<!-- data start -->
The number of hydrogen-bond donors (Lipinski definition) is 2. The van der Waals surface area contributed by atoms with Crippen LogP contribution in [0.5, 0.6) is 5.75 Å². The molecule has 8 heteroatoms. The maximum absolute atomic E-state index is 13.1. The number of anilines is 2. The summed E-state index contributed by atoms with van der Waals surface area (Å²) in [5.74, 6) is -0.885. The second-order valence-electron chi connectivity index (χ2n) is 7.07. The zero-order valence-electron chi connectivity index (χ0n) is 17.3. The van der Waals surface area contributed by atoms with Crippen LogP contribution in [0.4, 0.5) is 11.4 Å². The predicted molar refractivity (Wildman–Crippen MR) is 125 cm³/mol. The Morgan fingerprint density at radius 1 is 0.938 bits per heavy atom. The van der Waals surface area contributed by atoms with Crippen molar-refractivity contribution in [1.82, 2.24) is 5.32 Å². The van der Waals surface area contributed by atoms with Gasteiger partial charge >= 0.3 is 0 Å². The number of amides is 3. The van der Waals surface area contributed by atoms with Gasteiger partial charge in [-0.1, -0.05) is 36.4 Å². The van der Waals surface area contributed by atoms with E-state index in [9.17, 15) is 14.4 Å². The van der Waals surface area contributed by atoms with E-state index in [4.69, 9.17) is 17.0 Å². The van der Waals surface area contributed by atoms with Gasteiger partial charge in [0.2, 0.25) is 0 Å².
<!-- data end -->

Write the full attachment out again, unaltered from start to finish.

The number of hydrogen-bond donors (Lipinski definition) is 2. The van der Waals surface area contributed by atoms with Crippen LogP contribution in [0.5, 0.6) is 5.75 Å². The molecule has 8 heteroatoms. The maximum absolute atomic E-state index is 13.1. The number of anilines is 2. The summed E-state index contributed by atoms with van der Waals surface area (Å²) in [5.74, 6) is -0.885. The second-order valence-electron chi connectivity index (χ2n) is 7.07. The zero-order valence-electron chi connectivity index (χ0n) is 17.3. The van der Waals surface area contributed by atoms with Crippen LogP contribution in [0.4, 0.5) is 11.4 Å². The predicted molar refractivity (Wildman–Crippen MR) is 125 cm³/mol. The Morgan fingerprint density at radius 1 is 0.938 bits per heavy atom. The van der Waals surface area contributed by atoms with Crippen molar-refractivity contribution in [1.82, 2.24) is 5.32 Å². The van der Waals surface area contributed by atoms with Gasteiger partial charge >= 0.3 is 0 Å². The number of amides is 3. The van der Waals surface area contributed by atoms with Gasteiger partial charge in [-0.1, -0.05) is 36.4 Å². The van der Waals surface area contributed by atoms with E-state index in [9.17, 15) is 14.4 Å². The van der Waals surface area contributed by atoms with E-state index in [4.69, 9.17) is 17.0 Å². The van der Waals surface area contributed by atoms with Gasteiger partial charge in [0.2, 0.25) is 0 Å².